It is interesting how the same event can bring such different reactions. For the parents, the start of the school year brings a sense of relief that the kids will finally be out of the house and that we can go back to regular working schedules. For the students though, the start of the school year often brings a sense of despair that summer is nearly over. The start of the school year can also bring a sense of nervousness, especially for students who are starting new schools or are entering new classes.

As I write this blog, my students are here in our dining room, packing their bags and checking off the supply lists to make sure they have everything they need. Looking at their faces is making me depressed! You would think that there was some terrible tragedy that struck my family. Luckily of course, the only “tragedy” is the realization that in another three days, vacation will be over. Thinking back to my own childhood, I guess it would be fair to say that I also had the same feeling of despair and hopelessness that my own children have right now. This got me thinking… Why is starting school so bad? There are a lot of worse places we could be sending our kids. In school, they actually get to see their friends, play sports, participate in activities, etc. If it were not for the learning and the homework, school may actually be a fun place.

So, how can we help our kids look on the bright side, and realize that the next 10 months will not be as horrible as they expect?

  • Set some goals- We all know our kids’ strengths and weaknesses. We know where they be able to coast, and where they will struggle. Well, now is the time for some positive reinforcement. There is no shame in using some positive rewards to recognize progress and achievement. For the younger kids, make a chart with some goals for the first month of the year. When my son was about to start second grade, behavior was a big issue. We set some achievable milestones with weekly rewards. While there were still some good days and bad days, my son actually became excited to go to school so that he could reach his goal.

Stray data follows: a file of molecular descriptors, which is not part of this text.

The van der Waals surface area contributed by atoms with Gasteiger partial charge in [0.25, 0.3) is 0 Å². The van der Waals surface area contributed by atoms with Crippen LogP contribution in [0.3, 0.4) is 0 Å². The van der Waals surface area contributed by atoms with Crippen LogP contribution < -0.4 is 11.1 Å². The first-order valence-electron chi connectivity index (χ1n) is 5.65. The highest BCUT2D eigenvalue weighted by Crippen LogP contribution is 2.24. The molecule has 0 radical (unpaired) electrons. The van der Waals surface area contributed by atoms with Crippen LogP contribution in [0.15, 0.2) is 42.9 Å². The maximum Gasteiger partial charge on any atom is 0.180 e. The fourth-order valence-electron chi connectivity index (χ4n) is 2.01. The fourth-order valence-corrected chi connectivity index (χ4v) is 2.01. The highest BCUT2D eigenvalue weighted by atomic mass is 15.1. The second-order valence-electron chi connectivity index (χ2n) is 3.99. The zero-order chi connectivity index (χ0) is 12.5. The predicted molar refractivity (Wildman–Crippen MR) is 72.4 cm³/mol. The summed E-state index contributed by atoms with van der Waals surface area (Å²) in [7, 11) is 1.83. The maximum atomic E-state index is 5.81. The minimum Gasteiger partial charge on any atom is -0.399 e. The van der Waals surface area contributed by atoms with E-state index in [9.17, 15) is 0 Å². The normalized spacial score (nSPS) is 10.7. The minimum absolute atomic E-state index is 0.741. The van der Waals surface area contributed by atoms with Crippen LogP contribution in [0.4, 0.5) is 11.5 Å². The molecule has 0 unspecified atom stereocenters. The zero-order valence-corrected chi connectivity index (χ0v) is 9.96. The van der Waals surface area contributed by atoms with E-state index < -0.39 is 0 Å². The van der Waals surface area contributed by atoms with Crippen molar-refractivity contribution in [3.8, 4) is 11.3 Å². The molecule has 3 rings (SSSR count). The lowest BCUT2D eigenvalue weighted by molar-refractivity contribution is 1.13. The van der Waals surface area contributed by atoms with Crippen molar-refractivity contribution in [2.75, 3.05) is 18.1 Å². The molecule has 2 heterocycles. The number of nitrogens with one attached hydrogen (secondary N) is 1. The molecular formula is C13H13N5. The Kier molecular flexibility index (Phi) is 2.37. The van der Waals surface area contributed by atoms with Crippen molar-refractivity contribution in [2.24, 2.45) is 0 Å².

• Be proactive- Of course, no student wants to start the year with extra academic time, but in the long run, many students are actually appreciative of the pre-emptive help. If you know that your child is facing an uphill battle in a certain subject, you do not need to wait for a poor test grade to take action. Many high school students actually feel better starting the year off with a tutor. This is especially true for students who are entering a new school or who are living in a new country. In the US, students who switch from public schools to Jewish day schools often need extra help in Judaic subjects and in Hebrew language. Here in Israel, new Olim often need extra help in subjects such as Lashon and math. It is often worth starting these efforts early to avoid more serious issues later on.
  • Find some good Chugim/after-school activities- School does not need to be all work. In Israel there are all sorts of chugim offered both by the schools and by the various cities. Chugim can include sports, art, drama, technology, and many other types of activities. In US schools, there are always after-school programs for sports, drama, and other interests. While it may be a bit inconvenient for parents to add another carpool or to shell out more money for activities, these types of non-academic programs can often make the difference between a cooperative student and a despondent student. My kids started Chugim almost from the first day of grade 1, and they have continued with various activities ever since.
  • While we all know that school will never as enjoyable as summer vacation, we can help our children to enjoy their academic year, and to grow both as students and as people. The more support that we can give our children at home, the more confident they will feel, and the more they will try to succeed.

    School does not only have to be about books and homework. We can help our children see that school can in fact be, both productive and enjoyable. So, by this time, the bags are packed and the looks of gloom on my kids’ faces have settled into the realization that school is coming. I know that with the right encouragement and support, my kids will have a great school experience.

    Here’s to a great school year!